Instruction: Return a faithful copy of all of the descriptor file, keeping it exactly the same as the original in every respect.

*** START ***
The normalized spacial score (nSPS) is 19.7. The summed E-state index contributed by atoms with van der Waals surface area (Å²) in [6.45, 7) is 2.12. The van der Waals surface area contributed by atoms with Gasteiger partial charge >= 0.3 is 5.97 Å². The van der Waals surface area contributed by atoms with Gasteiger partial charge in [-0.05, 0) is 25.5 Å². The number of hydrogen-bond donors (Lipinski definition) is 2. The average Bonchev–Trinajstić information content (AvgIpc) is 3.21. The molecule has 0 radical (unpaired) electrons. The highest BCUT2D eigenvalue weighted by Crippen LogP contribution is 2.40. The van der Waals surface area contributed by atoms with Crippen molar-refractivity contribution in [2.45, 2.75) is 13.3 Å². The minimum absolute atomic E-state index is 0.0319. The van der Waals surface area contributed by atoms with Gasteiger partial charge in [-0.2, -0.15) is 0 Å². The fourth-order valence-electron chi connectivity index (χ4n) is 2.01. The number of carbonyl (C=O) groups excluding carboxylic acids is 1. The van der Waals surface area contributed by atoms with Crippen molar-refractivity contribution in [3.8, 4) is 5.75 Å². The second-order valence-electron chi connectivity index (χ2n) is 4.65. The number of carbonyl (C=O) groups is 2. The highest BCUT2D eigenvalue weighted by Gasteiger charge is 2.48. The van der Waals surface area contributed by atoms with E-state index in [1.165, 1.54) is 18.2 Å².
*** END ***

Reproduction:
The normalized spacial score (nSPS) is 19.7. The summed E-state index contributed by atoms with van der Waals surface area (Å²) in [6.45, 7) is 2.12. The van der Waals surface area contributed by atoms with Gasteiger partial charge >= 0.3 is 5.97 Å². The van der Waals surface area contributed by atoms with Gasteiger partial charge in [-0.05, 0) is 25.5 Å². The number of hydrogen-bond donors (Lipinski definition) is 2. The average Bonchev–Trinajstić information content (AvgIpc) is 3.21. The molecule has 0 radical (unpaired) electrons. The highest BCUT2D eigenvalue weighted by Crippen LogP contribution is 2.40. The van der Waals surface area contributed by atoms with Crippen molar-refractivity contribution in [2.45, 2.75) is 13.3 Å². The minimum absolute atomic E-state index is 0.0319. The van der Waals surface area contributed by atoms with Gasteiger partial charge in [-0.2, -0.15) is 0 Å². The fourth-order valence-electron chi connectivity index (χ4n) is 2.01. The number of carbonyl (C=O) groups excluding carboxylic acids is 1. The van der Waals surface area contributed by atoms with Crippen molar-refractivity contribution in [3.8, 4) is 5.75 Å². The second-order valence-electron chi connectivity index (χ2n) is 4.65. The number of carbonyl (C=O) groups is 2. The highest BCUT2D eigenvalue weighted by Gasteiger charge is 2.48. The van der Waals surface area contributed by atoms with E-state index in [1.165, 1.54) is 18.2 Å².